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Sunday, July 10, 2022

Curt Sydnor - Heaven Is Begun (Passerine Records, 2022)

By Lee Rice Epstein

There are very few artists making records like Virginian keyboardist Curt Sydnor. In fact, the only one who really comes close is Laura Cole—although their music doesn’t necessarily sound alike, on the surface, there’s a similar omnivorous approach to their songwriting, where jazz, hymnals, and folk songs rub up against each other, sparking bright and frictive sounds.

On Sydnor’s fifth album, Heaven Is Begun, psalms and folk forms move to the fore. It’s a direction that was hinted at on the 2021 EP The Consort. Album opener “Battle Hymn of the Republic” sets the tone, with Sydnor and vocalist Laura Ann Singh’s beautiful duet is countered by bassist Adam Hopkins and drummer Scott Clark improvising in a free context. What would normally be a high-wire act serves as a throat-clearing, a warm-up for the transcendence that follows.

“Who here will raise a drink to death?” Singh rings out at the start of “Heavenwards,” which adds Alan Good Parker on lap steel. The Sydnor original recalls Dave Douglas’s quintet album with Aoife O'Donovan, especially as his piano shines with a restrained, elegiac solo that recalls Douglas’s approach. Following, the band shifts into the second of three covers, “Beyond the Sunset,” probably best known for Hank Williams’s cover under his Luke the Drifter moniker. Rather than lean into its country pedigree, however, the group presents a stark ballad setting. The approach is emblematic of Heaven Is Begun as a whole, with knotty grooves played against gorgeously floating vocal lines.Much like his other albums, Heaven Is Begun is playfully serious, a first-rate songbook for a phenomenal band. There are dozens of surprising, delightful moments to be found on every track. When everyone pulls back as Sydnor sings, “Draw your banners down/let the ruin abound/wound [as in, a cut or scrape] become unwound,” on “Nature Strives for Beauty,” his reading comes across as both a command and plea, a prayer and a directive. Clark plays a loose swing rhythm and jolts the song into action, while Singh joins Sydnor on another vocal duet. Moments like these are hard to come by, and harder still to plan for, but they show why Sydnor is one of the few who can so successfully pull it off.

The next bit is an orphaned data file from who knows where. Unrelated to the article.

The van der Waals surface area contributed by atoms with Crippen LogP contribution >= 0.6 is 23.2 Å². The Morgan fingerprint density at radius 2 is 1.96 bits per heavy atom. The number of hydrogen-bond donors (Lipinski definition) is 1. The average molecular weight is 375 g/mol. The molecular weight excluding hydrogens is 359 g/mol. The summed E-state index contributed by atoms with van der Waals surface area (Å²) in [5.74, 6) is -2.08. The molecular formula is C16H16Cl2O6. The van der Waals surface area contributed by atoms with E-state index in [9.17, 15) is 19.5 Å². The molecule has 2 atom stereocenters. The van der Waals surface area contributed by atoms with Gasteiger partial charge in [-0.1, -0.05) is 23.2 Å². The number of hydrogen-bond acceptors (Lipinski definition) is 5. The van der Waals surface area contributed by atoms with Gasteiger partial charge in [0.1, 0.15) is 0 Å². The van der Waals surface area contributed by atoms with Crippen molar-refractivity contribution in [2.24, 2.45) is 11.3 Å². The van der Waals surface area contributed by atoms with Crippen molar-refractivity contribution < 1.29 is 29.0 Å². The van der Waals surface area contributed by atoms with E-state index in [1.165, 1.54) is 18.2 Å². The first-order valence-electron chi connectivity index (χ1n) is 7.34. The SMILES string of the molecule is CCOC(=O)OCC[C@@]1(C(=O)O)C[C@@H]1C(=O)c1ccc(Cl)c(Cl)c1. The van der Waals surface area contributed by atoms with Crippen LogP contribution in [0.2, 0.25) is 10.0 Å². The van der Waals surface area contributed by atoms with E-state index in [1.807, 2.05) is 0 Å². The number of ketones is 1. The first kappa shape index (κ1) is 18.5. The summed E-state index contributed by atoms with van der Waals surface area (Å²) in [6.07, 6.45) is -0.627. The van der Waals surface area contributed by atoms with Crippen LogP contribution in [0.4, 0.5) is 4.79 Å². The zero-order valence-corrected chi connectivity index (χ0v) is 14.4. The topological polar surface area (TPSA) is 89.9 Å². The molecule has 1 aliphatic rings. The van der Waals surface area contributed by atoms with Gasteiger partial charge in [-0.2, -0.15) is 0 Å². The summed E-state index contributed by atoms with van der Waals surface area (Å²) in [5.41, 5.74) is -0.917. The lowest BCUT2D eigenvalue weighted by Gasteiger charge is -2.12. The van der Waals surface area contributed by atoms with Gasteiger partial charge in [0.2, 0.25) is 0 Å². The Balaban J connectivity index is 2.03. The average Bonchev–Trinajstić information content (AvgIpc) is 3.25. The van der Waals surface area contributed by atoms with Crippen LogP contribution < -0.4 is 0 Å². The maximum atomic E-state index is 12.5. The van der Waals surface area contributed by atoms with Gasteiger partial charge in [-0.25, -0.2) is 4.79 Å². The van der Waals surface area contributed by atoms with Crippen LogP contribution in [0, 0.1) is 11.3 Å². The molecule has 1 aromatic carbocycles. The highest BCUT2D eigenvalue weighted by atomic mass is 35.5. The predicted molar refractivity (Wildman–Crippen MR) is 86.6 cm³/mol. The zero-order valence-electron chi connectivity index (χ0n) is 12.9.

Available here in digital, vinyl, CD, and zine formats